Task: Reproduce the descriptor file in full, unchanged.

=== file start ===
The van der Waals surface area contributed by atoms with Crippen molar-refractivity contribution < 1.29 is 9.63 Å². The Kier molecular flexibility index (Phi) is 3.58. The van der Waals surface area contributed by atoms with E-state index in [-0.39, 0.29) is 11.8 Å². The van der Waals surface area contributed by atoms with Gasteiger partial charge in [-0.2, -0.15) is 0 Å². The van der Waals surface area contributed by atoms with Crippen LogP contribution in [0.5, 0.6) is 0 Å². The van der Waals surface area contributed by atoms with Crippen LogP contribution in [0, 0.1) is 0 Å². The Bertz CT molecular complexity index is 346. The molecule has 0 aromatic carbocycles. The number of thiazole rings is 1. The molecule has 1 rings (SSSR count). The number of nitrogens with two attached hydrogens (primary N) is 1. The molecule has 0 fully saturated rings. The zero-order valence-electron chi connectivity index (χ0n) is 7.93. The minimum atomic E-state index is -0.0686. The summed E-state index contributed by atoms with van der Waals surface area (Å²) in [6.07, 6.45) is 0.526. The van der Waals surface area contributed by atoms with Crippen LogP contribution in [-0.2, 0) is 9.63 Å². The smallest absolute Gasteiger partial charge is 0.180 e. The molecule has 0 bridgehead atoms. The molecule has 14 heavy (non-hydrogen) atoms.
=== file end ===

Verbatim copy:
The van der Waals surface area contributed by atoms with Crippen molar-refractivity contribution < 1.29 is 9.63 Å². The Kier molecular flexibility index (Phi) is 3.58. The van der Waals surface area contributed by atoms with E-state index in [-0.39, 0.29) is 11.8 Å². The van der Waals surface area contributed by atoms with Gasteiger partial charge in [-0.2, -0.15) is 0 Å². The van der Waals surface area contributed by atoms with Crippen LogP contribution in [0.5, 0.6) is 0 Å². The van der Waals surface area contributed by atoms with Crippen LogP contribution in [0, 0.1) is 0 Å². The Bertz CT molecular complexity index is 346. The molecule has 0 aromatic carbocycles. The number of thiazole rings is 1. The molecule has 1 rings (SSSR count). The number of nitrogens with two attached hydrogens (primary N) is 1. The molecule has 0 fully saturated rings. The zero-order valence-electron chi connectivity index (χ0n) is 7.93. The minimum atomic E-state index is -0.0686. The summed E-state index contributed by atoms with van der Waals surface area (Å²) in [6.07, 6.45) is 0.526. The van der Waals surface area contributed by atoms with Crippen LogP contribution in [-0.2, 0) is 9.63 Å². The smallest absolute Gasteiger partial charge is 0.180 e. The molecule has 0 bridgehead atoms. The molecule has 14 heavy (non-hydrogen) atoms.